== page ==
9 thoughts on “Bibi: Israel’s Dick Cheney – Tikun Olam תיקון עולם إصلاح العالم
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  1. Israeli politics: fraudulent or corrupt?
    February 8, 2009

    It is disturbing to note that the corruption endemic in Israeli politics continues and that it is possible that a right-wing leader may succeed at the polls who is being investigated for fraud. This follows, of course, upon the present incumbent who is under investigation for high-level corruption.

    This trashes completely the incessant claim by Israel to be the only democracy in the Middle East.

    That Israel is a corrupt society is not in question – at least as far as its political class is concerned. Which begs the question as to why anyone would take this forthcoming election seriously. Whatever the outcome, we will be left with a sleazy politician with sticky hands and an ability to bend facts to his or her satisfaction.

    That is unfortunately, or even tragically, not to the benefit either of Israel or the Diaspora and both anti-Israel feeling as well as anti-Semitism will continue to rise worldwide.

    The solution? Elect a government of integrity and probity that the world can see will make a genuine effort to co-operate with the indigenous peoples of the region so that a peaceful settlement to the conflict can ensue.

    The alternative? Nuclear war in the Middle East and the consequent danger to the world.

  2. I agree with Assaf’s views about Netanyahu’s personality, but I’m not sharing his optimism. I won’t misunderestimate the damage that clowns can make

  3. The clinical term for both of these people – I looked it up in MacPherson’s Dictionary of Moral Certitudes – is “malevolent horse’s asses”. MacPherson never made it big because of his proclivity for excessive understatement.

  4. I’m with you Richard on this, and I don’t see the comical aspect of it. While his first term is generally associated with failure, and many of his subsequent political moves have been met with scorn by the chattering classes, I think he still commands a measure of respect from the people – total ruthlessness would do that for you.

    He’s the only Israeli politician, out of many I detest, that actually gives me that sick feeling in the pit of my stomach. Sharon has done far worse and is responsible for many more deaths than Bibi — after all he’s a bona fide war criminal — but I never had that visceral reaction to Sharon as I did for Bibi, even out of power.

    To top it all, in addition to being a neocon’s neocon he’s as dogmatic a follower as you’ll find of Laissez-faire free market capitalism. A true believer. In a country full of racists and bigots he injects a whole new level of evil missing from the other candidates and parties, by introducing all the now-discredited conservative policies that have wrecked the US for the past 30 years.

    And that dead fish look in his eyes..

  5. And they both remind me of ‘Il Duce’ (as Mussolini’s fawning, fascist followers lovingly referred to him).

    “So long as the Duce lives, one can rest assured that Italy will seize every opportunity to achieve its imperialistic aims.”
    —Adolf Hitler, late November 1939

    QUOTATION SOURCE – http://en.wikipedia.org/wiki/Benito_Mussolini

  6. I know it’s superficial to say this, but to me, all white conservatives seem alike. I guess it’s something psychological…

  7. There are some similarities at the political and perhaps physical level but they are quite different in other respects imo. Netanyahu is a highly educated man graduating from MIT and has seen military service in the Israeli special forces. Cheney flunked out of Yale, barely graduated from Wisconsin and failed to complete his doctorate while obtaining five deferments for the draft during the Vietnam war. In many ways Netanyahu is more intelligent and not, at least in my view, a physical coward like Cheney. Where Cheney has the edge is that he is a smarter political operator, knows how to win turf battles and is a much better manipulator of power inside administrations. Netanyahu comes across as much more hapless and less politically able – a fact made clear in a rather disparaging interview by his father on the son’s political abilities.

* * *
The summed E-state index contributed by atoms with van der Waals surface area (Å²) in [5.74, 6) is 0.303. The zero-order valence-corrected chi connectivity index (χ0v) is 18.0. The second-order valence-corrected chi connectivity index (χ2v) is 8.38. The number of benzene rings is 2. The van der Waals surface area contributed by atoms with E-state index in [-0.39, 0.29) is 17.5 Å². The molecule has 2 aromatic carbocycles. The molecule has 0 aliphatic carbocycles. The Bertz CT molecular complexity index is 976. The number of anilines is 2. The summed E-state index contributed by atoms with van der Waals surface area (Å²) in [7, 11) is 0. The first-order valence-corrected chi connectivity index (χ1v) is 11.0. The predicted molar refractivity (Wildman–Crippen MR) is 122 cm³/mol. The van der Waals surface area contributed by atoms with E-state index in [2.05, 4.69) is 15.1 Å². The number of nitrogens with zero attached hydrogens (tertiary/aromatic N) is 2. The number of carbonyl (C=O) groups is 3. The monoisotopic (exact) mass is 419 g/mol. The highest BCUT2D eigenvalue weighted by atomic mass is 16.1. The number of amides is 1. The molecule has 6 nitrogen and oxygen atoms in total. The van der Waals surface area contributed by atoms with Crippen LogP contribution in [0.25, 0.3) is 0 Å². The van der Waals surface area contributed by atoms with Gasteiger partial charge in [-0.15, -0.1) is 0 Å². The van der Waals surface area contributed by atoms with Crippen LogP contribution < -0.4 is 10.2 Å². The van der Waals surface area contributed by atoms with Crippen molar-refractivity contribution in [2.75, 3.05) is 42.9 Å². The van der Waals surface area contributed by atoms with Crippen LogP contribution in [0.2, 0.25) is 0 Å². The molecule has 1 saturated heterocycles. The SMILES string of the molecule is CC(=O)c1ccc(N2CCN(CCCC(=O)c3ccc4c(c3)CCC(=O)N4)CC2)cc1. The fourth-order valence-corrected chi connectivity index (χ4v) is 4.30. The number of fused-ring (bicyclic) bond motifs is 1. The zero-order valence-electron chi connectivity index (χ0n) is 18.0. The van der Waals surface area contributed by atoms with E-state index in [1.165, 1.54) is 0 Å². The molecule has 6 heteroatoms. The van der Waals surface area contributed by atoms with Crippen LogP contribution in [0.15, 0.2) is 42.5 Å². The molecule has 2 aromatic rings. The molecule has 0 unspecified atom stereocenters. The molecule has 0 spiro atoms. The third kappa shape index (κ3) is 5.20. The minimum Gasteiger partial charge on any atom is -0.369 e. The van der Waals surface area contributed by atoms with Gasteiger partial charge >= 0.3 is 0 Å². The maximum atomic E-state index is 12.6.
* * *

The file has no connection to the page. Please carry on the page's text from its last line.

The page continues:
On a personal note, I think he lives to a degree in the shadow of his elder brother Jonathan and was never regarded as highly by his parents.

  8. I share the distaste for Netanyahu (I can’t get myself to write Bibi) some of the other contributors have. I am not sure, however, that his election instead that of Livni would be a greater disaster. Livni can keep up a measure of respectability in spite of her recent lying performances. Netanyahu shows the real face of present day Israel and is for many beyond the pale. If he, moreover, puts that Russian fascist into his cabinet the worldwide movement for sanctions might really get some momentum.

    Things might have to get worse before they get better.

  9. When I wrote the above I hadn’t read Richard’s previous post yet. Neither had I heard of that Huffington Post gent and others espousing the point of view I came up with.

    I share Richard’s fear that Obama will not have the political strength to deal with a far-right Israeli government but the US isn’t the sole player here. The disaffection might first spread in Europe and force European governments to change their attitude towards Israel. Presently the discussions regarding a preferential position for Israel in trade have already been unilaterally stopped as the European Commissioner for Foreign Affairs announced about four weeks ago. The European Commission shied away from the word ‘sanctions’ but I understood from a television interview with a former European Commissioner for Foreign Affairs, the Dutchman Hans van den Broek, that this measure was actually meant as such.

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